Newspaper Page Text
I 6 PAGES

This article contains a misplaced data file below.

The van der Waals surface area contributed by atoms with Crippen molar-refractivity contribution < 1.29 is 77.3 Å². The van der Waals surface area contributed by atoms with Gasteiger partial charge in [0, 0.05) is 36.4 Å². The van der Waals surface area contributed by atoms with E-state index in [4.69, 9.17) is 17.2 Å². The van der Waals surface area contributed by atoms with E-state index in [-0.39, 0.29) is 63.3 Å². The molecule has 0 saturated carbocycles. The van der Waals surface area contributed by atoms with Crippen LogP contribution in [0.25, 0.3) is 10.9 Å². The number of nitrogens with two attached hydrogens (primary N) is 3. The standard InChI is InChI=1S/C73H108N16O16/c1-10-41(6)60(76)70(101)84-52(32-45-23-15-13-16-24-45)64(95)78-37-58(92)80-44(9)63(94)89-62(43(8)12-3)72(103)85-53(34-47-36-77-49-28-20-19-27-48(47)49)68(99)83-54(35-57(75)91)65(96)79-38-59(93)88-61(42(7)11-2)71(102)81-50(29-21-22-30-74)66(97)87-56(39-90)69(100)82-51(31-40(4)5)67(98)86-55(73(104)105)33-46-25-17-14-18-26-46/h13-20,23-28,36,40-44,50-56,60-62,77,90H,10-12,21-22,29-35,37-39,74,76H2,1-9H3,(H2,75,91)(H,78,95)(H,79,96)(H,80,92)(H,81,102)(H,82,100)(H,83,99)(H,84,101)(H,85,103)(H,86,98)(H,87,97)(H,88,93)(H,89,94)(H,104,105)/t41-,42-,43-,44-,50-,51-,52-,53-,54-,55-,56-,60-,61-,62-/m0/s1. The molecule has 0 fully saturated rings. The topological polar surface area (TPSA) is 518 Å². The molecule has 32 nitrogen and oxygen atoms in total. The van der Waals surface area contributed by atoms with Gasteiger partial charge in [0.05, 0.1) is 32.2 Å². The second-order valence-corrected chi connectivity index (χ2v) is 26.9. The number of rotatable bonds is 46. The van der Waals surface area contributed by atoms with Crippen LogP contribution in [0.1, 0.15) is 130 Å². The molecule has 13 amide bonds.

VOL. XXXVII. l'lMfli 1 * tO ( "(I< : '! '<«» BY CARRIER NUMBER 20. X XVAV.'JLj . *U V^jlixt Ln per MONTH INDEX OF THE HERALD'S NEWS TODAY FORECAST For Los Angeles and vicinity: Cloudy Thursday; possibly showers by night; moderate south wind. Maximum tern, perature yesterday, 70 degrees; mini, mum, 51 degrees. LOCAL j Miss Booth, daughter of Salvation army founder, to lecture at Temple audi torium. PAGE 1 Mass meeting called for Saturday even ing to come to nld of De Lara. PAGE 5 SandhaKged and robbed of JMO by two thugs at Inglewood. PAGE 1 Hundreds to act for sick children at Temple euditoriuni. PAOE H Injured woman to he questioned today regarding mysterious cutting of her throat. PAGE 1« Modern Valjean arrested; robbed man who opened home and table to him. PAGE 10 Bankers nearly ready for annual show to be given at Mason opera house. PAGE 9 Police eignnl service given test before members of city council. PAGE 0 Jury finds Frank M. 801 l not guilty of making threat! to kill. PAGE 16 Syrians barred from franchise by ruling of United Ptates census examiner. May affect local cape.. PAGE 8 Outlaw ticket hangs hope on foes of harbor. PAGE 8 Arrested twice, but no charges filed against vendors of labor paper. PAGE 16 Fdltorlal, Letter Box and Haskln's letter. PAOB 4 Shipping. PAGE H Newl of the courts. , PAGE 16 Municipal affairs. PAGE S Mines and oil fields. PAGE 6 Markets and financial news. PAGE 7 Theaters and dramatic criticism. PAGE 10 | <Mty brevities. PAOE 5 j Classified advertising. PAGES 14-15 I Society, music and clubs. PAGE U Political. PAOE s Auto news. PAGE 13 Sporting news. PAGES 12-13 Citrus fruit market. PAGE (i Scenes of mission period reproduced at closing celebration of College of Fine Arts. PAGE 6 SOUTH CALIFORNIA j Jinrmlollar may be candidate of Indepen dent party for mayor ot Long Beach. PAGE 14 ra.-.;itlena to consider plans for water sys tem. PAGE 14 Body of zanjero found In reservoir at Pomona. PAGE 14 "Woman may serve on school board at Ocean Park. PAGE 14 | COAST 1 San Dlepan murders wife and then com mits suicide. PAGE 1 Fortola fete holds crowd desplts inclement weather. PAGE 2 I EASTERN lied hats to be apportioned In Catholic church at consLstorie» to bo held pnon. PAGE 6 Mrs. Batonyl gets divorce in Now York from famous whip. PAGE 3 Scottish Rite eupremo cfmncil holds ses sion at Washington, and two Loh An pdfs men are admitted to thirty-third degree. PAGE 3 Naval athlpte near to death at Annapolis as result of Injuries received in football game. PAGE 3 Woman who refuses to land at New York harbor asks for police protection against customs of fleers. PAGE 2 Mrs. Pankhurst arrives in New York to begin American crusade for suffrage. PAGE 1 Peary submits alleged proofs of pole dis covery to National Georgarphlcal society, but verdict may be delayed several months. PAGE 2 Aimy transport Sheridan makes wireless records on voyage from Philippines. PAGE 2 Ftderal inspection of meat denounced at Richmond convention. PAGE 1 New explosive, pronounced safe by experts, will be Uded in construction of Panama canal. PAGE 2 Trade is dull at money centers; little ac tivity in Wall street. PAGE 7 Wrights' aeroplane makes long flight at College Park. Md. PAGE 10 pla n tv fight French tariff discuss* I'] at Washington. PAGE 3 Indian speaks ftt conference In Mohonk Lake. PAGE 5 Purity theme of convention at Burling ton, lowa, and education of children as to sex relationship la urged. PAGE 13 Tost master drops dead suddenly at Washington. PAGE 13 Naval athlete at Annapolis near to death. PAGE 3 Gaynor scores former friend In New York mayoralty campaign. PAGE 13 President sees large roundup on hla brother's ranch in Texas. PAGE 12 FOREIGN j Finns refuse to obey czar, and St. Peters burg is alarmed by resistance. PAGE 3 Typhoon does much damage at Luzon, and many lives ar» reported lost. PAGE 1 ■ — MINING Union OH company Is believed to have landed big contracts with Western Pa cific. PAGE 6 California Hills will Install machinery and sink shaft to water level. PAGE 6 New oil company formed in L,os Angele; to operate In McKlttrlck field. PAGE 6 WILL CONTEST IF AID IS GIVEN TO NICARAGUA MEXICO CITY, Oct. 20.—Francisco Castro, Nlciraguan minister to Mex ico, declares if it is true, as reports in dicate, that other governments in Cen tral America —notably QuatemalO' —are assisting in the revolution in Nicara gua, the case will bo taken at once to the Central American court of arbi tration at Cartego, Costa Rica. Minister Castro irftimates his govern ment is already taking steps in that direction. He declared that all Central American countries are bound by the Washington treaty, of which the in ternational court Is the outgrowth, to respect the rights and territory of onq another. LOS ANGELES HERALD PACKER TO BUILD FREIGHT SUBWAY JOfiDEN ARMOUR, the Chicago financier, is behind the scheme • to build a freight subway sys tem in New York city. The plan is to construct tubes under the Hudson and Bast rivers from New Jersey to Long island and to tunnel under Broadway from a point near the Battery to Har lem with collateral tubes. The tubes will be only fifty-four inches in diam eter, and the tiny freight cars will be operated by electricity. The franchise under which Mr. Armour and Ills as sociates hope to build the subways was granted in 1868. The matter is now before the New York transit com mission. TYPHOON DOES MUCH DAMAGE LUZON SWEPT BY TERRIFIC HURRICANE Torrential Rains Wash Out Railroads, Sever All Communication with Manila and Ruin Famous Drive [By Associated Press.] MANILA, Oct. 20.—A typhoon of unusual Beverity swept across north ern and central Luzon on Sunday night. Wire communication with all points beyond Dagupan and Luzon was cut off and details are lacking. One message brought to Dagupan from San Fabian says the loss of life was considerable and the damage to property heavy. Torrential rains accompanied the storm and an extensive area was flooded. The railroad bed was washed out at several points and one railroad station was ewept away. Later reports Indicate that the de struction wrought by the typhoon was greater than at first believed. The fa mous Benguet road, extending fifty j miles from Dagupan to Bagulo, where | the goveriment has established a sum mer capital and health resort, has been so damaged that probably $250,000 will be required for its repair. It is reported that two suspension bridges over gorges have been carried away. No reports have yet been received from the provinces of Union and Ilo cas, which were in the path of the storm, There is no Information from which to base an estimate of the loss of life. HUGE SUM BEQUEATHED TO GOTHAM HOSPITALS Presbyterian and Hahnemann Corpor. ations Are Main Beneficiaries by Will of Money Lender NEW YORK. Oct. 20.—The Presby terian and the Hahnemann hospitals of tihs city each will be about $900,000 richer by the terms of the will of Hich ard Valentine, a money lender of West chester village, who died at the age of 85 years, leaving an estate conser vatively estimated at $2,000,000. Aside from a few bequests to relatives and institutions, the fortune Is to be di vided equally between the two hos pitals. Death Blamed to Accident ST. LOUIS, Oct. 20.—That acci dental drowning caused the death of Mrs. Sarah Satterfleld, whose body was found In a shallow creek in North St. Louis Monday, wai the conclusion reaebfld by the authorities today. The fact that the woman's son was fore man of a jury which recently de clared a local political feudlst guilty of murder caused a rigid investigation of the death. California Pioneer Dies ALAM-EDA, Oct. 20.—Philip Klernan, for twenty-nine years a resident nf Al ameda and a California pioneer, died yesterday. He had been for tin' leal ten years an appraiser in the United States custom house in San Francisco. He was 70 years old. WANTS BIG DAMAGES FOR BEING SWATTED WITH ROLL OF MONEY WASHINGTON, Oct. 20.— Using a roll of bills as a weapon Charles C. Glover, president of the Klggs National bank; Is churned with having attacked a deposi tor ho called at the bank Monday. The depositor, Km)Ho Jnfiselll, today brought suit for damage* against Mr. (Hover, asking V 10,000 for the bodily and menial pain he Buffered. THURSDAY MORNING, OCTOBER 21, 1000. MRS. PANKHURST GIVEN WELCOME BY SUFFRAGISTS ENGLISH CRUSADER ARRIVES AT NEW YORK COMES TO AID STRUGGLE FOR WOMEN'S FRANCHISE Tells Story of Her Imprisonment at London and Declares Confl. dence in Triumph of Cause rT<y Asvoclated Prosa. 1 Tyj BW YORK, Oct. 20.—A quiet little l\ group of New York women, -^-' bearing banners labeled "Vot i for Women," stood on the White Star line pier tonight and welcomed to America Mrs. Emmellne Gould Pank hurst, leader of the militant suffra gettes of Croat Britain, In accordance with the rulings of the, customs authorities, less than twenty persona were admitted on the dock, and the reception to the woman who I has served two terms of Imprisonment for her activity in the cause was de \ "Id of clamor. She was hurried to the sufCraga headquarters at 602 Fifth avenue. .Mrs. Pankhurst is slight of stature and has a wealth of brown hair that is just turning gray. She looked a typi cal Englishwoman and was dressed becomingly in a gown of dark ma terial. "I am coming to America," she said, "to speak on the subject of equal rights fnr women nnd to study the sit uation in this country. I think we are away ahead of you in this matter." Displays Medallion As she talked Mrs. Pankhurst dis played a little medallion whicli she wore and explained that it was a dis tinguishing mark worn by those Eng lish women who have been imprisoned for the cause. "I suffered solitary confinement," she continued, "and had only one hour of exercise out of twenty-four. During the other twenty-three hours I was confined In a little cell eight by ten feet. I had cell No. 47 on the second floor of Holloway prison and I wore the regular prison garb, but I did not brjng the costume to New York with me. . "The movement is progressing satis factorily In England," she went on. "We have pledges from practically two-thirds of the members of parlia ment to vote for us af> soon as a bill is prepared by the government. And we expect sooner or later to compel tho government to Introduce the bill. Just when this will come to pass I am not prepared to say." Mrs. Pankhurst stoutly defended mili tant tactics. Favors Violence "All great movements have been worked out by violence," she said. "The American people secured their ' liberty by violence, so why not rush the house of commons to obtain what we regard as our rights? The ballot granted to women will make them moro Intelligent, less self-centered and on the whole much better citizens." "Don't you think that there would be corrupt women politicians and women ward heelers?" Mrs. Pankurst was asked. "Well," she replied, "I don't think it could make politics any worse at any rate." Mrs. Pankhurst said she had been a suffragette as long as she could remem- I ber. She had gone to meetings in favor !of the. emancipation of women when I she was only 14 years old, accompanied by her mother, who herself was an ardent advocate of the cause. Mrs. Pankhurst will remain in the United States until November 22, but will not be able to get as far west as Colorado, where woman suffrage pre vails. She will speak In Boston Friday, and Worcester, Mass., Saturday, re turning to New York Sunday for a re ception by the national and New York state associations. SANDBAGS AND THEN ROBS MAN D. D. WIGGINS OF INGLEWOOD VICTIM OF THUGS While Returning from Los Angeles, Proprietor of Garage Is Attacked by Two Men in Little Suburb D. D. Wiggins, a prominent citizen of Inglewood and proprietor of an au tomobile garage, was sandbagged and robbed of cheeks and cash amounting to $200 and a silver watch at Ingle wood soon after 7 o'clock last night. Wiggins is in a serious condition as the result of the blow of one of the two holdup men, having sustained a concussion of the brain. The daring robbery was committed by two men while Wiggins was going to his home on Regent street. Along the way to his home Is a row of .pep per trees, and it was in the shadow of these trees the assault and robbery took place. The victim had gone to visit a neighboring preacher and was on tho way back to his home, when two men appeared directly in front of him. As WigKlna approached the men sepa d so that their victim would have to pass between them. "Good evening," said one of the men, and before Wiggins could reply he waa felled by a blow from the other man, the blow being delivered as he truned his head to respond to the greeting. That is -ill Wiggins remembers, and two hours later he was found wander ing aimlessly about in the yard of a neighbor. A passerby was attracted by the peculiar wanderings of The dazed man, and when he spoke to him, received an incoherent reply. Pockets Inside Out The man also notired that a piece of a watch chain was dangling from Wig gins' vest and that his pockets were turned inside out, and he quickly real ized that a holdup had taken place. The injured man was taken into the (Coiitliiurtl oa Vufe Six) Two Militant English Suffragettes Who Will Start a Crusade in the United States fJ 'm b r ' p ft fit k h n RPiTrANt?!if>ftUflHTEßiyEM^?i?.g^'l||i twlL _,„., •v^gs^ni PRISOK flftßßry '"&s!''?fa* '' jl___ MURDERS WIFE; SLAYS HIMSELF SAN DIEGAN KILLS WOMAN WITH REVOLVER Blacksmlth Invites Consort to Stroll with Him, and in Presence of Children Shoots Her Twice [By Associated Prtss. 1 SAN DIEGO, Oct. 20.—Henry Bei ton, a blacksmith, shot ana killed his wife this afternoon and immediately afterward committed suicide. The couple had not lived happily to gether of late and Mrs. Beiton had left her husband and obtained employ ment as a domestic. This afternoon he visited her and suggested that they take a walk, as he wanted to show her some real estate. She accompanied him to the city park. When near Switzer's canyon, Beiton suddenly drew a pistol and shot the woman at close range through the head. She tumbled back into a gully and as she fell Beiton fired again at her. Immediately afterward he shot himself. The shooting was witnessed by several children who summoned aid. The woman, however, was dead, and Beiton died shortly after being taken to a hospital. He and his wife were about 40 years old. They leave two children. The cause of the trouble between the couple is not definitely known, but it is thought to have been in part Boiton's drink- Ing habits. BROOKLYN MACHINE CHIEF REPORTED OUT OF DANGER NEW youk. Oct. 20.—state Senator I Patrick H. McCarreu, Democratic I leader of Brooklyn, whose fight for life lias supplied the principal element of human Interest in the municipal cam paign, rallied to such an extent today that his physicians said tonight that the crisis was passed. Last night his death appeared Im minent, but with the nourishment he took today came renewed strength. KANSAS TOWN WILL BE AUCTIONED OFF WITH PREMIUMS BY OWNER SHirTON*, Km.! Oct. 20. — Having made enough money to retire, \V. 8. Irwln, who owns everything In Shipton from the grain elevator to the hitch rack In the main street, In going to sell the village at auction today. "What am I bid for Shipton?" the auctioneer will cry from his block near the general store, and the sale of the town In a lump will follow. Khlplon now. consists of a depot, a grain elevator, half a do/en stores, sev eral houses, a postofflce and » church. Mr. Irnln originally started the village in the middle of his ranch as a shipping point for grain. An an extra Inducement to probable bidders Mr. Irwln says he will throw In a few acres of wheat land and some farm machinery with the purchase of the town. ALL American woman suffragists who are really interested in the cause are rejoicing over the ar rival of Mrs. Emmeline G. Pank hurst, the militant English suffragette, who is to lecture and otherwise spread the propaganda in the United States and Canada. Mrs. Pankhurst is mili tant in every sense of the term. She is a brawny woman of large mold, a born leader and gifted with powers of oratory that any stump speaker would be proud to possess. Her able second and lieutenant is her daughter Christa- DENOUNCES FEDERAL INSPECTION OF MEAT RICHMOND, Va., Oct. 20.—Direct charges of Incompetency in the federal department of agricul ture and of disregard of the rules by the bureau of animal industry In the federal inspection of meat wore mad'! by Mrs. Caroline Bartlett Crane of Kalamaioo, Mich., in an address today before the American Health associa tion in convention here. Mrs. Crane attacked the department for misleading, as she said, the public into believing that the meat inspec tion by federal officials was passed upon justly. She said that the stand ards of health of animals slaughtered. had decreased since the scandal In I meat inspection of 1900. One nf her, most startling charges, and one that evoked a spirited denial from Dr. M. Dorset of the blo-chomieal department ( Of the bureau at Washington was JAPANESE BANK CLOSED BY OFFICIAL AT FRESNO State Superintendent Locks Doors of Oriental Institution in North California SAN FRANCISCO. Oct. 20.—Alden Anderson, state superintendent of bunks, today closed the Industrial bunk, a Japanese bank at Fresno. The bank has $52,000 on deposit and a reserve of $26,000. Deficiency In cash reserve and lack of securities for loans were given as the cause for closing the concern. Fourteen thousand dollars of tne bunk's funds are on deposit with the Japanese-American bank of this city, which was colsed Monday. Guggenheim Divorce Discussed . CHICAGO, Oct. 20.—SamuPl Unter myer, counsel tor William Guggenheim, discussed legal points at length before Judge Hon.ire here today in the CWM wherein Mrs. Grace E. Guggenheim seeks to have determined whether her divorce from the smelter man eight years ago was legal or Illegal. Found Guilty of Murder TACOMA. Wash.. Oct. 20.—After being out only thirty minutes the jury in tin e&aa of Charlei I'". Newcomb, ■elf-confeased murderer of Martin Kvalihaug, broucht In a verdlit of guilty of murder In the first degree. Bel, who bears the distinction of being one of the first women sent to prison in England for the cause of equal suf frage. The young woman was taken to jail six years ago for asking Sir Edward Grey what he intended to do about the suffrage movement.. Mrs, Pankhurst herself was sent to jail for issuing the famous handbill calling upon her followers to rush the house of commons. Mrs. Pankhurst will pre side at a big suffrage meeting in j Brooklyn, after which she will go to Troy to the suffrage convention. Then she probably will tour the country. [By Associated Press.] I that the department of agriculture has caused to be Isssued, simultaneously with the annual rules and regulations, certain "service announcements," which it was said are Intended for In spectors and passers only. The inspectors, she said, were warned ; not to show or give these "service an nouncements" to any other person. Replying to Dr. Dorset's denial of | this, Mrs. Crane offered to show pho- j tographs of pages of such pamphlets, which she had taken from a booklet she procured over right. Mrs. Crane also declared the stand ards of meat inspection had been in fluenced by the efforts of the American 1 Meat Packers' association, which had sent a committee to confer with the bureau of animal industry on the for mulation of the regulations. She also attai ked the < ompetency of many fed- j eral Inspectors. I SHIPPING DAMAGED BY TYPHOON IN CHINA SEA Houses Blown Down Around Macao and Junks and Fishing Smacks Foundered HONGKONG, Oct. 20.—Many casual ties attended a typhoon that played havoc with the native shipping and damaged other vessels at various ports on the coast during the night. At this port the Standard Oil steamer i Lyndhurst fouled the Japanese steamer j Hongkong, and both were damaged. As Macao the Portuguese gunboat! Patiia was lifted from its moorings and I carried up the Canton river, where it ■trandi d, .Many houses were blown down In the vim inity of Macao, where Junks and fishing smai'ka in large numbers foun dered, Involving many casualties. Former Diplomat Arrested NEW YORK, Oct. 20.—Lloyd Gris com, formerly American ambassador to Italy, was arrested in this city today and charged with running his automobile at excessive speed. He was held in $100 bail, for which he gave a diamond ring. Big Lumber Fire RENO, Nev., Oct. 20.—Two million feet of lumber, the property of the California White Pine Lumber com pany, was burned at Verdi tonight. The loss Is $50,000. \^y CENTS SINGLE COI'IES: SJ"tV,',S.,"!" 1, <M WOMAN'S PLACE IN HOME SAYS MISS EVA BOOTH SALVATION ARMY LEADER SEES FAULT OF SUFFRAGETTES "ENGLISH METHODS REPREHEN. SIBLE," SHE DECLARES "They Have Lost Sigh* of the Main Issue and Gone Off at Tan gent," Is the Real Verdict COMMANDER EVA BOOTH, "Lit tle Mother of the Poor," third daughter of the founder of the Salvation Army, arrived in Los An geles last night with her party, which consists of Mrs. Brigadier Stanyn of New York, a noted worker among the poor and at present slum secretary o£ the Salvation Army; Major Richard Griffith of New York, Commissioner Thomas Estill of Chicago, Colonel George French of Chicago and Colonel Charles Miles, provincial officer of San Francisco. Commander Booth Is a guest of the management of tho Hotel Alexandria. She will speak three times Sunday in Temple auditorium. The hours for her addresses are 11 a. m., 3 p. m. and 8 p. m. As Commander liooth sat in her room at the Alexandria last night, tired after her long journey, she was not much inclined to be interviewed, but what she said was worth listening to. The first question put to her was on equal suffrage and this is the way she answered it: "I'm a Salvationist, not a politician. The SaH'ation Army is not and never has or will be in politics. It is an international movement for salvation of souls. Save the man and politics will be clean. "The woman who pays taxes and on the same plane with a man sir be allowed to vote, I believe, but i will make her masculine in any way 1 would not be in favor of equal suf frage. Main Issue Forgotten "In England the women have g to extremes. Some of their meth are almost reprehensible. They h: lost sight of the main issue and h gone on! on a tangent which will li them to their own undoing. "The place for woman is ..he h<> Woman may take man's place In office or in any walk of life, but n can never take the place of woman the home. In the army we give worn. the opportunities of development every possible way, but we do not developing her take from her an: hef womanliness. If politics leads the destruction or harming in I slightest degree of woman's functi in life, I say let women keep out politics. "Motherhood is the greatest th in the world. It is in the home t man li made. If the mother is ta from her home by politics it nr the downfall of the nation, no ma what rights at the polls may, be given to women. "I love Los Angeles, for it Is a garden spot and the people here have madn me do my work better. This is my third visit here and if It is as pleasant as were my previous ones I shall feel happy and fully repaid for coming." Filled with Enthusiasm Commander Booth is a mediumly tall woman and slightly thin. She wore a long military overcoat last night, and, with her close cropped hair, which falls around her face like a halo, looked exactly the part in life she Is, commander of a great army of re ligious workers. She haa a personal- I ity full of magnetism and when she speaks she carries conviction with her every word, for she is filled with sin cerity and enthusiasm. As she spoke of the work of the army, especially of her own work among the slums of London, where she gained her enviable title of "Little Mother of the Poor," she leaned forward slightly In her chair, her hands tightly clasped, and ; she seemed to be living again the days when she walked among: the wretched of England's metropolis, garbed In patched and torn dresses, selling flowers and water cress that she : might come more intimately in touch I With her work and with her subjects. Her addresses Sunday undoubtedly J will be to packed houses, for thou ■ sands have been turned away wher | ever she has appeared. From here she vt" go to San Franolsco and Oak land. Her trip Is one of Inspection and of information gathering. Since her early childhood Miss Booth has been identified with slum work and is probably the most famous doer of good among the bedraggled poor that the world has ever known. She Is de clared to be one of the most magnetic speakers to ever appear before an audi- ence. In a recent lecture In the Greek theater In Berkeley 16,000 people were present. Governors of almost every state In the Union have honored her. At Ocean Grove, where she lectured less than two weeks ago, two congre gations, aggregating 26.000 people and Including a delegation of 500 ministers, were attentive listeners. Won Respect of All Of Miss Booth's work among the poor, It Is said that her unfailing tact, her ceaseless efforts and her open, heartedness and self-sacrifice have not only won for her the respect of the people among whom she works, but also their undying love. It is related that two years ago while the young wom an lay dangerously ill, a young tough, whom she had saved from a life of crime, hearing of her Illness, sold his vest that he might buy a few pieces of fruit for her. In executive ability there are few women who equal Miss Booth. At an early ace she was In charge of the Brit ish college wherein Salvation Army officers are educated for the work of saving souls. At the same time sh was in charge of the London province, which was made ud of more than 20, --000 Salvation Army workers. Miss Booth later became comman der of the Salvation Army forces In Canada, where she made an enviable record. The title of her lecture here is "Won derful." The stage effects for her lec tures are good, and she will be sup ported in her appearance by forty staff and field officers. Cholera Kills Two in Prussia KOENIGSBUKG, Germany, Oct. 20.— It Is officially conllrmed that two per scns have died of cholera this week in the district of Niederuiig, East Prussia.